Probation official: More resources needed
Posted December 22, 2008
Updated March 9, 2009
Raleigh, N.C. — The head of the state's probation system says more resources are needed to help the troubled program, which has been under scrutiny for oversights in the cases of offenders' charged in a number of high-profile criminal cases this year.
"It's a very difficult business that we're in," said Robert Guy, director of the state Department of Correction's Division of Community Corrections. "The key to it are the people in it."
Probation official: 'It's a tough business'
His officers failed to properly track Laurence Alvin Lovette Jr., 18, and Demario James Atwater, 22 – two suspects charged with first-degree murder in the March shooting death of University of North Carolina at Chapel Hill senior Eve Carson, found dead on a residential street near the campus.
Lovette is also charged in the January shooting death Duke University graduate student Abhijit Mahato, who was found dead in his off-campus apartment.
Although he admits his department made mistakes in overlooking Atwater and Lovette, Guy says the probation system is complex and that other factors played a role in their being out of jail.
The work probation officers do is limited, in part, by resources – funding and staffing needs. Judges' decisions in courts, where offenders are sentenced, and state laws, which shield juvenile criminal records, are also factors that play into the broken system, Guy says.
"Despite what everybody may read, we have the most dedicated public servants in the business," Guy said. "They are underpaid, and they're overworked, but they do a good job."
He says more resources – judges, district attorneys and probation officers – are needed to slow down what he calls a "fast-track" court system in the state.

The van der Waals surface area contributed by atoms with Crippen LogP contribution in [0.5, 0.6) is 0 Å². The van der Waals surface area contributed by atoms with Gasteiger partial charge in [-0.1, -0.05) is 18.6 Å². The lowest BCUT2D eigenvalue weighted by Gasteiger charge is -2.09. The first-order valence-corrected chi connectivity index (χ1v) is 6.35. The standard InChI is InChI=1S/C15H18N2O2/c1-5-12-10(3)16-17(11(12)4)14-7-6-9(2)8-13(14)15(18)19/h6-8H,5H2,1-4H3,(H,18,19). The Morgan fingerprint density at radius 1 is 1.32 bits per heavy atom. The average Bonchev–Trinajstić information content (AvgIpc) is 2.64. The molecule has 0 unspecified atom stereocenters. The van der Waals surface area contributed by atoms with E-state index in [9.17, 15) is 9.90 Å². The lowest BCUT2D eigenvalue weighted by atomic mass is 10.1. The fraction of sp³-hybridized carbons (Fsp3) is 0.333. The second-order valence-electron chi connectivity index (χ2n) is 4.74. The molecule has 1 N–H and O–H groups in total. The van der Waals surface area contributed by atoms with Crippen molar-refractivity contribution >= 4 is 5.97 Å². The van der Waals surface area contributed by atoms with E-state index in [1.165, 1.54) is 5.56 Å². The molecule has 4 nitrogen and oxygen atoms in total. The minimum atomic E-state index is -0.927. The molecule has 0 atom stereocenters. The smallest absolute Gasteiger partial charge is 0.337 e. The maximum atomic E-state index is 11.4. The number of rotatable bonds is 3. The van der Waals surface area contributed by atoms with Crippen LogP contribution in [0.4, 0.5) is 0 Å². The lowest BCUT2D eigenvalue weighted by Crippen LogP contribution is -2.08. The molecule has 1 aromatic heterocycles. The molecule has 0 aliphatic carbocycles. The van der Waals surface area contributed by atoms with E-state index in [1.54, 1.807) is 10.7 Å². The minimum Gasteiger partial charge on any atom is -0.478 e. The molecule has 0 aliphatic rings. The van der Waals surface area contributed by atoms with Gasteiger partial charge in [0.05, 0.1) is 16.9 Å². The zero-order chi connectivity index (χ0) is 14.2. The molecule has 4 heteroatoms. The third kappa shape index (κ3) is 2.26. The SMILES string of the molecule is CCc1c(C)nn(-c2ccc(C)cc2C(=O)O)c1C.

"The judges, the DAs are forced to move everybody through the calendar quickly. We don't slow down and do sentencing like other states do," he said. "(We need to) get more information at sentencing times, so we can make these true sentences, as far as the risk the offender really poses."
Because the information isn't public and easy to access, juvenile-records laws, Guy says, it can make it difficult to properly sentence offenders. (Should juvenile records be public?)
For example, Guy says, a judge could sentence an offender who is 17 years old to probation for a low-level crime, not knowing that the suspect had a history of severe criminal activity from ages 13 to 16.
"Mr. Lovette is a prime example," Guy said. "He had a violent history as a juvenile, and he came into the adult system as a first-time offender."
Since problems came to light in the wake of Mahato's and Carson's slayings, the state has allocated $2.5 million for new jobs to alleviate understaffing.
All probation officers will also be required to use a new $75,000 Web-based information system that allows them to better track their caseloads.
But Guy says more people are key to being effective in the community.
"Technology is great, but I've got to have resources, and I've got to pay the people to keep them," he said, adding that he has lost some of his best probation officers to law enforcement positions.
"I've got some good ones left behind," he said. "But if we don't do something about the pay, it's going to be hard to maintain the quality we need to maintain to be effective in the community."